Europe rushed to ban travel from southern Africa on Friday to slow the spread of a new Covid-19 strain that scientists fear could torpedo efforts to beat the pandemic.
Global markets plunged as news sank in that a new variant more infectious than the Delta and possibly more resistant to vaccines could potentially deal a heavy blow to the global recovery.
Scientists are now racing to determine the characteristics and threat of the heavily mutated strain, designated B.1.1.529.
The World Health Organization (WHO) said it could take several weeks to understand the variant and cautioned against imposing new travel curbs.
"WHO recommends that countries continue to apply a risk based and a scientific approach when implementing travel measures... implementing travel measures is being cautioned against," said spokesman Christian Lindmeier.
Europe is already struggling to cope with a fresh coronavirus surge, and returning restrictions have sparked rioting in some countries.
Austria, the Czech Republic, Germany, Italy and the Netherlands on Friday joined Britain in announcing travel bans.
The bans all included South Africa, and in many cases also some or all of the following: Botswana, Eswatini (Swaziland), Lesotho, Namibia, Zambia and Zimbabwe.
The EU commission said it would swiftly coordinate joint action among the bloc's 27-member states.
"The last thing we need now is an introduced new variant that causes even more problems," Germany's acting health minister Jens Spahn said as his country battled a ferocious fourth wave of the pandemic.
The rush to close off southern Africa comes a day after scientists in Johannesburg said they had detected the new strain with at least 10 mutations, compared with two for Delta.
The variant was of "serious concern" and had been blamed for a surge in infection numbers, authorities in South Africa said Thursday.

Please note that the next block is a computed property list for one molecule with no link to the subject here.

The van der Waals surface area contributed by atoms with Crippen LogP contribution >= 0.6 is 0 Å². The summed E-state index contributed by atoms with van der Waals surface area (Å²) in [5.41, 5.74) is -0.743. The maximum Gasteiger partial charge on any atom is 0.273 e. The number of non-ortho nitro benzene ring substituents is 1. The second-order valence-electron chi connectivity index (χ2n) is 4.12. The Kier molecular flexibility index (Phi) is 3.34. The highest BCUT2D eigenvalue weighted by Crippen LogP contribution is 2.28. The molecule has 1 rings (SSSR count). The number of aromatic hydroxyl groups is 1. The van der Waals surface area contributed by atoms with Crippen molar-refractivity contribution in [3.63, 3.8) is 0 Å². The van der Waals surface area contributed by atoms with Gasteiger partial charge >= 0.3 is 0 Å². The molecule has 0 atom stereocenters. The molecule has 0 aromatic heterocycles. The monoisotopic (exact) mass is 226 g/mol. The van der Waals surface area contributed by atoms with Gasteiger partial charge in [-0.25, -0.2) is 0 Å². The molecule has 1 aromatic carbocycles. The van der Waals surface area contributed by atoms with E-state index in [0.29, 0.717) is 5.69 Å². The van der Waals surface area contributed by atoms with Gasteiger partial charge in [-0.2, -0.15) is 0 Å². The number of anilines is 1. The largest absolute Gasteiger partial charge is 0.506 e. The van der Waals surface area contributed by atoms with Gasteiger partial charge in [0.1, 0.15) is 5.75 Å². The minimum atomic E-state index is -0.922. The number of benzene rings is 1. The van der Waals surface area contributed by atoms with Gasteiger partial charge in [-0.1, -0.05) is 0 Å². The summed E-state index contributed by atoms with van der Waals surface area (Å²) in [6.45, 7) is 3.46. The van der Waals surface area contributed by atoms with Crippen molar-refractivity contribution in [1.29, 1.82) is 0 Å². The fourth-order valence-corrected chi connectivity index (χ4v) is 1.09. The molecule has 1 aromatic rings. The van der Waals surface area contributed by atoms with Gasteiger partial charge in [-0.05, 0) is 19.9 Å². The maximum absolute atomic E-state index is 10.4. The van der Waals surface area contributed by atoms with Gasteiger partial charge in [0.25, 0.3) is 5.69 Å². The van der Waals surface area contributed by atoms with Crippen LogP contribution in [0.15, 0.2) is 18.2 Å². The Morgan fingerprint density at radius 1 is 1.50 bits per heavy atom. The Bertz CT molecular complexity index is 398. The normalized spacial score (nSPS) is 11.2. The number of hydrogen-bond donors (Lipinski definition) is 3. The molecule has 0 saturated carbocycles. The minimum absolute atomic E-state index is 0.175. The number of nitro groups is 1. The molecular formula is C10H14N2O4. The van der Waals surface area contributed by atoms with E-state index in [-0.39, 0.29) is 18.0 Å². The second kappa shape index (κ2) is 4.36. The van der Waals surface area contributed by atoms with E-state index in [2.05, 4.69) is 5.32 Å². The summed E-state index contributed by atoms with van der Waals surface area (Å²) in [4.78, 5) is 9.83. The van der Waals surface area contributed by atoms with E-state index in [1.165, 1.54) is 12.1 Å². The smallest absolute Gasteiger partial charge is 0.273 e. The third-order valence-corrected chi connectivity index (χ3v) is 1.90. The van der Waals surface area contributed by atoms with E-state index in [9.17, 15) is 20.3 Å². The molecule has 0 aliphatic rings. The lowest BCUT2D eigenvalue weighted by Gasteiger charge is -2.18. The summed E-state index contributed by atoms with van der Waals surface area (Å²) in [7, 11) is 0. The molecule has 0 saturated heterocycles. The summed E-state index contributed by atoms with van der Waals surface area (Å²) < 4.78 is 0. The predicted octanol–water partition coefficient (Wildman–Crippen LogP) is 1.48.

It had also been detected in Botswana and Hong Kong among travellers from South Africa.
Israel said it had quarantined three people, all vaccinated, identified with the new variant, with one having just returned from Malawi.
The WHO said it was "closely monitoring" the variant and weighing whether it should be designated a variant of "interest" or of "concern".
It was also up to WHO to decide whether to give the strain a name taken from the Greek alphabet, as for previous major variants such as Delta.
Spooked by the variant, the European markets fell over three percent, with airline shares especially hit. Tokyo closed down 2.53 percent, after having lost more than three percent in the middle of the day.
The new variant erupted onto the scene as European countries announced new measures to face the ravages of the Delta variant that is again bringing a critical shortage of beds in hospitals.
Germany, the Czech Republic and Portugal -- which has one of the world's highest vaccination rates -- all announced new measures in recent days to stem a tide of infections that has been worse than feared.
Authorities in the Netherlands were bracing for new riots ahead of an expected announcement Friday by Prime Minister Mark Rutte to tighten a partial lockdown as infections reach record levels.
Belgium, which saw similar scenes of violence last weekend, is also expected to announce new measures.
In a sign that the new spike was crushing hopes of a slow return to normalcy, EU council chief Charles Michel cancelled a visit to Japan and South Korea due to a positive case among his cabinet in Brussels.
'No carnival' for Brazil
In Asia, China's strict zero-Covid policy pushed Shanghai to cancel hundreds of flights and close some schools after three local cases were recorded, health officials said Friday.
"China has accumulated lots of experience in 'dynamic zero-Covid'," said Zhang Wenhong, head of the Shanghai Covid prevention expert task force, at a Thursday briefing.
The Philippines said Friday it would welcome back next week vaccinated foreign tourists from countries designated as low-risk.
But the effects of the pandemic have pushed even the most hardened sceptics on the world stage to embrace some anti-virus measures.
"As far as I'm concerned, we shouldn't have carnival" in February, said Brazilian President Jair Bolsonaro.